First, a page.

THE Community of St Francis is to leave its house at Compton Durville, in Somerset, where it has been for 50 years. Its ministry there will end at Pentecost, although the community hopes to retain a smaller-scale presence in a rural area of another diocese.
The convent is a 17th-century manor house (right), with residential guest accommodation in a modern building that includes a chapel, a library, and conference rooms. All the buildings are owned by the Number 1 Trust Fund.
Sister Helen Julian, the Minister Provincial, said: “It has been a difficult decision to make. But we’ve recognised reluctantly that this has become too large a house for us to run. The increasing burden of official regulation has also played a part in our decision, which comes at the end of a process which has involved all the Sisters in the province.”
The community’s houses in Birmingham, Leicester, and London will continue. Sister Sue, one of the five Sisters currently living at Compton Durville, acknowledged on Tuesday the part that official regulations had played in the decision — for instance, about such things as food preparation. “One would do what’s common sense, but there is quite a lot of red tape,” she said.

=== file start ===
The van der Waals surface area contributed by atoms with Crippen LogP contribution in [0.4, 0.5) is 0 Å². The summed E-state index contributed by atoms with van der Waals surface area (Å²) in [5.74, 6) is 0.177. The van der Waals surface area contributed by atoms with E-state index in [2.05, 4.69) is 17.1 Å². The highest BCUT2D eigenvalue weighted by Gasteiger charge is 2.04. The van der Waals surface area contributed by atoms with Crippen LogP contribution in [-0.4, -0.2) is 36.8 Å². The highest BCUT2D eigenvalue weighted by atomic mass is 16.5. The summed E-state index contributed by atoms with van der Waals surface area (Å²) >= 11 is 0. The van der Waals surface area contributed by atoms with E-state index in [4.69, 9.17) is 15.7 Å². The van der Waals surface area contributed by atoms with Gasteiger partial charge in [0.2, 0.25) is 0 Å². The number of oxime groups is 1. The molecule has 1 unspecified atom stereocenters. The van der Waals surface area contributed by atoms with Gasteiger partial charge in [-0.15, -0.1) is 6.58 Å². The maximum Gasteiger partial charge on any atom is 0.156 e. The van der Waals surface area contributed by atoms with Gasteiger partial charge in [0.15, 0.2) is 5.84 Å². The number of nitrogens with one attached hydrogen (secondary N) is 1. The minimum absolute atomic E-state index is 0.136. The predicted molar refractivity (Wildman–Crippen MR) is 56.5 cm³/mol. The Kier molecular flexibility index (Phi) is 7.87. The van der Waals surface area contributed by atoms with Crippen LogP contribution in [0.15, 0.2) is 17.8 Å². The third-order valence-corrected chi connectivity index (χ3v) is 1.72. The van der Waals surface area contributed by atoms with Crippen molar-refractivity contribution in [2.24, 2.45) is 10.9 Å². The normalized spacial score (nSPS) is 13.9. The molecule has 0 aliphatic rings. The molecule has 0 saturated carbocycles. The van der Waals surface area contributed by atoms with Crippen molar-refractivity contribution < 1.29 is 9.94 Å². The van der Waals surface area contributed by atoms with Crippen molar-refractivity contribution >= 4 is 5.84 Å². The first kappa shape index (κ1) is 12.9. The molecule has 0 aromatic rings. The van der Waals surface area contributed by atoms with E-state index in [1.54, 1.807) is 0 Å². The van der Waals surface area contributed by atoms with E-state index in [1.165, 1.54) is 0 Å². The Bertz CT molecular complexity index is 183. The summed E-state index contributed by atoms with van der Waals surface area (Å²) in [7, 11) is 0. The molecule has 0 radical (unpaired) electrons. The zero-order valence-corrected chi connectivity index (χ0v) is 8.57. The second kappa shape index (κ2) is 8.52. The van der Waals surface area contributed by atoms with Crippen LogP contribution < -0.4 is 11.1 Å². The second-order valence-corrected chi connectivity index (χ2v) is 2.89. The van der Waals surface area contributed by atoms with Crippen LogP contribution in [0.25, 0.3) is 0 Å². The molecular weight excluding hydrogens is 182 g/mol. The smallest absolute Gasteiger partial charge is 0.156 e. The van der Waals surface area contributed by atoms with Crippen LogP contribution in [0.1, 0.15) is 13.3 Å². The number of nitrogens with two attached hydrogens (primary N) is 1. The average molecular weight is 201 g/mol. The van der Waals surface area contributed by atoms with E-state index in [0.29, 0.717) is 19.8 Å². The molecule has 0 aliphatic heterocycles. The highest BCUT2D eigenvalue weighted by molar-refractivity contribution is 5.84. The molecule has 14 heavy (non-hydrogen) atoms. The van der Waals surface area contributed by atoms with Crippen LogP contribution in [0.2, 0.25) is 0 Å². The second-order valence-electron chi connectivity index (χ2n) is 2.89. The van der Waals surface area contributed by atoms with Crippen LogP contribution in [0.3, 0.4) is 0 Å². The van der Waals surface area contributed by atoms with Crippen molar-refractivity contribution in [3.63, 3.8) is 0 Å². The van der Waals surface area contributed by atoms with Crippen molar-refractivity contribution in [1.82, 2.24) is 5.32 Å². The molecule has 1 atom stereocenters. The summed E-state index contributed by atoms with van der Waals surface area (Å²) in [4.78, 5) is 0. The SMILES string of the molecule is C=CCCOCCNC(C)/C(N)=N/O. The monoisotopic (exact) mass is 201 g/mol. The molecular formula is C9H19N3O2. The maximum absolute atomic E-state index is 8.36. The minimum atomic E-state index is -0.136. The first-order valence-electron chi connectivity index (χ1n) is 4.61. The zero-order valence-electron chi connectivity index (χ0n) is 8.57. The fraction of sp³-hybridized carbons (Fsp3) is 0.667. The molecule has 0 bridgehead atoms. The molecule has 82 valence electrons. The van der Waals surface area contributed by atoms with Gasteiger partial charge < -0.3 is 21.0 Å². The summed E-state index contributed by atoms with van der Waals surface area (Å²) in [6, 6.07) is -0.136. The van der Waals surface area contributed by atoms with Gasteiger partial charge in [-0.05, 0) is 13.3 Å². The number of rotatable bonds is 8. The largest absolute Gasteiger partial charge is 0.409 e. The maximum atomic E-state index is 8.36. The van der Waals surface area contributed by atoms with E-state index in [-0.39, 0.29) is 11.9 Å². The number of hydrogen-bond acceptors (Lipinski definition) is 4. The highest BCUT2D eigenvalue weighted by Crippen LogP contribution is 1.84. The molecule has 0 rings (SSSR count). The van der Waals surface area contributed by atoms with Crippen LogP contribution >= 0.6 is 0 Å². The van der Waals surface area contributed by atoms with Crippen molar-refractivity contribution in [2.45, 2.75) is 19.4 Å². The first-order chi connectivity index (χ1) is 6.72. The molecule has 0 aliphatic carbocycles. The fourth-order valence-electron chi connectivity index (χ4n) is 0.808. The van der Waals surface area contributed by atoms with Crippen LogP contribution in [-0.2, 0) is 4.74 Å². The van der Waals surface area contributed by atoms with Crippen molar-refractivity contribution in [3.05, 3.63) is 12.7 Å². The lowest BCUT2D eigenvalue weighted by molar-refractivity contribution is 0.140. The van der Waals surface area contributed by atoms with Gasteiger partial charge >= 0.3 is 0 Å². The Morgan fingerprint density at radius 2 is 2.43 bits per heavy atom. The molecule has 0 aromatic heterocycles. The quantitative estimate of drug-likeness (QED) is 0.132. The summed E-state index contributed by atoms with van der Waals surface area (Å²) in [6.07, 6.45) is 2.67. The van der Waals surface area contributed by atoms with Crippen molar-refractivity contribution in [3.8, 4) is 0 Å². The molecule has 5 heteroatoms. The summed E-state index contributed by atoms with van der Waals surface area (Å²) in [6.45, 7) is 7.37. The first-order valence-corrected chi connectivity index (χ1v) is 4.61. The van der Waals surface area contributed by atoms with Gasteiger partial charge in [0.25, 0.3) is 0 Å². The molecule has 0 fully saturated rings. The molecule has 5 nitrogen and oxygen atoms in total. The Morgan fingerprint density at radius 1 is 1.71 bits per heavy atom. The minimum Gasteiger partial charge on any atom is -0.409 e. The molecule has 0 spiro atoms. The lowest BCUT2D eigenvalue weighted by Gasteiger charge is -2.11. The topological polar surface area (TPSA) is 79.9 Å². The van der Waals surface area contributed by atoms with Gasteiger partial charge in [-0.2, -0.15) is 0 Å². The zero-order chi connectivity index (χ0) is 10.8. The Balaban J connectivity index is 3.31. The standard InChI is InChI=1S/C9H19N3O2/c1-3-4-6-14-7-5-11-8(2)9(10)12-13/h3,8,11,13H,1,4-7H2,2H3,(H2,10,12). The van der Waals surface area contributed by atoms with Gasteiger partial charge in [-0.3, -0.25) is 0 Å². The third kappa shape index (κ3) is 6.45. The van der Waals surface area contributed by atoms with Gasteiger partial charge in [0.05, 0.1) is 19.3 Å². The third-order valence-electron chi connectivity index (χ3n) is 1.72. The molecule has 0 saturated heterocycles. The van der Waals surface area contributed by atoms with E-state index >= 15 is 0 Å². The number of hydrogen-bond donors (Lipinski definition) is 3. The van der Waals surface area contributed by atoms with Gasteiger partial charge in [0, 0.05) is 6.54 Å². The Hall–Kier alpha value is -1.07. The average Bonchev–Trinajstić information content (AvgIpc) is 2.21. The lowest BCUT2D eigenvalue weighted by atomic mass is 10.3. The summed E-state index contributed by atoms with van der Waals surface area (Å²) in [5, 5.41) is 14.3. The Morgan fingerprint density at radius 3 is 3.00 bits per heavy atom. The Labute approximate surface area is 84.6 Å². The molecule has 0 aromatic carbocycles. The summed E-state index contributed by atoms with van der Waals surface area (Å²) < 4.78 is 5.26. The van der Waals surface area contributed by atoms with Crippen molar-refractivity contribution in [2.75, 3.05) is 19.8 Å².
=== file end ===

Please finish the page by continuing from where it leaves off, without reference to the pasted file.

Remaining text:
“We shall be sad to leave. The community has been here for nearly 50 years, and I’m sure it will leave a gap in the locality. But we need to move on and see what is the right way to respond to the situation in the present: we can’t live in the past. But it will be a big wrench to move.”
The community is currently negotiating the purchase of a redundant vicarage, where it intends to continue a ministry of hospitality on a much smaller and largely non-residential scale.